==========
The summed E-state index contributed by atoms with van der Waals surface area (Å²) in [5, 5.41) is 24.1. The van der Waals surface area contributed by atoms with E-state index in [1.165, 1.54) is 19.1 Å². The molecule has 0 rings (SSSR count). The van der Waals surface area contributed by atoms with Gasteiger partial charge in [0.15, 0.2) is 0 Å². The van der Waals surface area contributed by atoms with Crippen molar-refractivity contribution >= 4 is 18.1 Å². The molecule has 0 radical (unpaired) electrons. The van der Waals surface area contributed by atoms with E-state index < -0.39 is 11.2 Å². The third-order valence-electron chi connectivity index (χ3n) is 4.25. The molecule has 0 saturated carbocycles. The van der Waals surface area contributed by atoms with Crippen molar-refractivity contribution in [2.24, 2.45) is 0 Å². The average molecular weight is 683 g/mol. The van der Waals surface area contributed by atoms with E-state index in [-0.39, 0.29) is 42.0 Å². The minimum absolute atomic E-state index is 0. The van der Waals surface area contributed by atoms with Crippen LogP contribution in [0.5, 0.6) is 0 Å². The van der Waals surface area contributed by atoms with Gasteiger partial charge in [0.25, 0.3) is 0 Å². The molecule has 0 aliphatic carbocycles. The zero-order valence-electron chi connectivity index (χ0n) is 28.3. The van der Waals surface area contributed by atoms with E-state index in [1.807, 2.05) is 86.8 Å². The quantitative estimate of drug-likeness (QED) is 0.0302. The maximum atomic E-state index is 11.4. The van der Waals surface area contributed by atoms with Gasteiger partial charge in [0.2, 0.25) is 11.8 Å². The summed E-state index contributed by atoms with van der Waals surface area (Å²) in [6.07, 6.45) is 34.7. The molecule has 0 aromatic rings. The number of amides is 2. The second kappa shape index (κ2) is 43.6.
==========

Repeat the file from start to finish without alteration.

The summed E-state index contributed by atoms with van der Waals surface area (Å²) in [5, 5.41) is 24.1. The van der Waals surface area contributed by atoms with E-state index in [1.165, 1.54) is 19.1 Å². The molecule has 0 rings (SSSR count). The van der Waals surface area contributed by atoms with Gasteiger partial charge in [0.15, 0.2) is 0 Å². The van der Waals surface area contributed by atoms with Crippen molar-refractivity contribution >= 4 is 18.1 Å². The molecule has 0 radical (unpaired) electrons. The van der Waals surface area contributed by atoms with E-state index < -0.39 is 11.2 Å². The third-order valence-electron chi connectivity index (χ3n) is 4.25. The molecule has 0 saturated carbocycles. The van der Waals surface area contributed by atoms with Crippen molar-refractivity contribution in [2.24, 2.45) is 0 Å². The average molecular weight is 683 g/mol. The van der Waals surface area contributed by atoms with E-state index in [-0.39, 0.29) is 42.0 Å². The minimum absolute atomic E-state index is 0. The van der Waals surface area contributed by atoms with Crippen LogP contribution in [0.5, 0.6) is 0 Å². The van der Waals surface area contributed by atoms with Gasteiger partial charge in [0.25, 0.3) is 0 Å². The molecule has 0 aliphatic carbocycles. The zero-order valence-electron chi connectivity index (χ0n) is 28.3. The van der Waals surface area contributed by atoms with E-state index in [1.807, 2.05) is 86.8 Å². The quantitative estimate of drug-likeness (QED) is 0.0302. The maximum atomic E-state index is 11.4. The van der Waals surface area contributed by atoms with Gasteiger partial charge in [0.2, 0.25) is 11.8 Å². The summed E-state index contributed by atoms with van der Waals surface area (Å²) in [6.07, 6.45) is 34.7. The molecule has 0 aromatic rings. The number of amides is 2. The second kappa shape index (κ2) is 43.6.